The Case Of A Prison Sentence Essay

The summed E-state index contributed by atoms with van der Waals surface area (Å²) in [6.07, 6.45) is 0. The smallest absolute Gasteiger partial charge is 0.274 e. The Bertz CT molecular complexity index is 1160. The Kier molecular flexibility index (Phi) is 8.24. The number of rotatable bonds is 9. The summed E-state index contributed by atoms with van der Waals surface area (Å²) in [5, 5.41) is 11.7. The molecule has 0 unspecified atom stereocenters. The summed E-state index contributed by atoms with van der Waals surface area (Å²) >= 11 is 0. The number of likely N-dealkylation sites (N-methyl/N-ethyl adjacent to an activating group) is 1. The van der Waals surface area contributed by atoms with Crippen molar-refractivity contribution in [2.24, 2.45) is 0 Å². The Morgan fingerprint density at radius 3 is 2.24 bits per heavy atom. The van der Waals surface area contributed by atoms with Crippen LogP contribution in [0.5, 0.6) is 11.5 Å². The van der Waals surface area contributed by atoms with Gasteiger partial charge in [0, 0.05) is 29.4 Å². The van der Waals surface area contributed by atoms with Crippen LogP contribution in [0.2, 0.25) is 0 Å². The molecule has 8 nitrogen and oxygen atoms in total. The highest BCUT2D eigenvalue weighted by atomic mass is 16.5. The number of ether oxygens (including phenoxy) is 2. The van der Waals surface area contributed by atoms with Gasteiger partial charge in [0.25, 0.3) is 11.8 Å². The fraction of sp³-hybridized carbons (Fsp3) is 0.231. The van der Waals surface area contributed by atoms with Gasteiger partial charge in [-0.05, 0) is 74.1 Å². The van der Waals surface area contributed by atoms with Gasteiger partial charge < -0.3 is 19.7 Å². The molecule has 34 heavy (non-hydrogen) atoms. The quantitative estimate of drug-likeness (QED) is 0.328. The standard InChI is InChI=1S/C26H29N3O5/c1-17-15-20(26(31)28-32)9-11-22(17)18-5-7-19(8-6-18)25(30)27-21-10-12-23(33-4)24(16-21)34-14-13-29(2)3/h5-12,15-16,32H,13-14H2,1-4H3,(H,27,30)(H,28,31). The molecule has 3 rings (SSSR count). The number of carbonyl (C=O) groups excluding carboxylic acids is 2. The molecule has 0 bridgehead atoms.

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Earlier in 2015, a man named Brock Turner, aged 20, was convicted on three counts of sexual assault after he was found sexually assaulting an unconscious woman behind a dumpster outside a fraternity house on the Stanford campus (Knowles 2016). Two Swedish students witnessed the event and pulled Turner off the young woman, holding him until the police arrived and in March 2016, the jury found Turner guilty (Knowles 2016). The case would have been forgotten, thrown under the immense pile of campus rape incidents in the US, had it not been for Judge Aaron Persky and his decision to award Turner a sentence of six months in a county jail and probation rather than the ten years in prison his conviction warranted (Knowles 2016). Outrage ensued surrounding this decision and the fact that Persky justified his choice by citing that, “a prison sentence would have a severe impact on him, I think he will not be a danger to others” (Fantz 2016). As if the victim of his crime hadn’t already been severely impacted by his actions, and will continue to be impacted for the rest of her life. Her suffering was compounded when she did not receive a simple apology or acceptance of responsibility, and also failed to receive the justice that the system should have awarded her. It is here that we see white male privilege and the culture of victim blaming coalesce with horrifying outcomes. The attention that Brock Turner has brought to this cultural issue is the reason for which he should remain a
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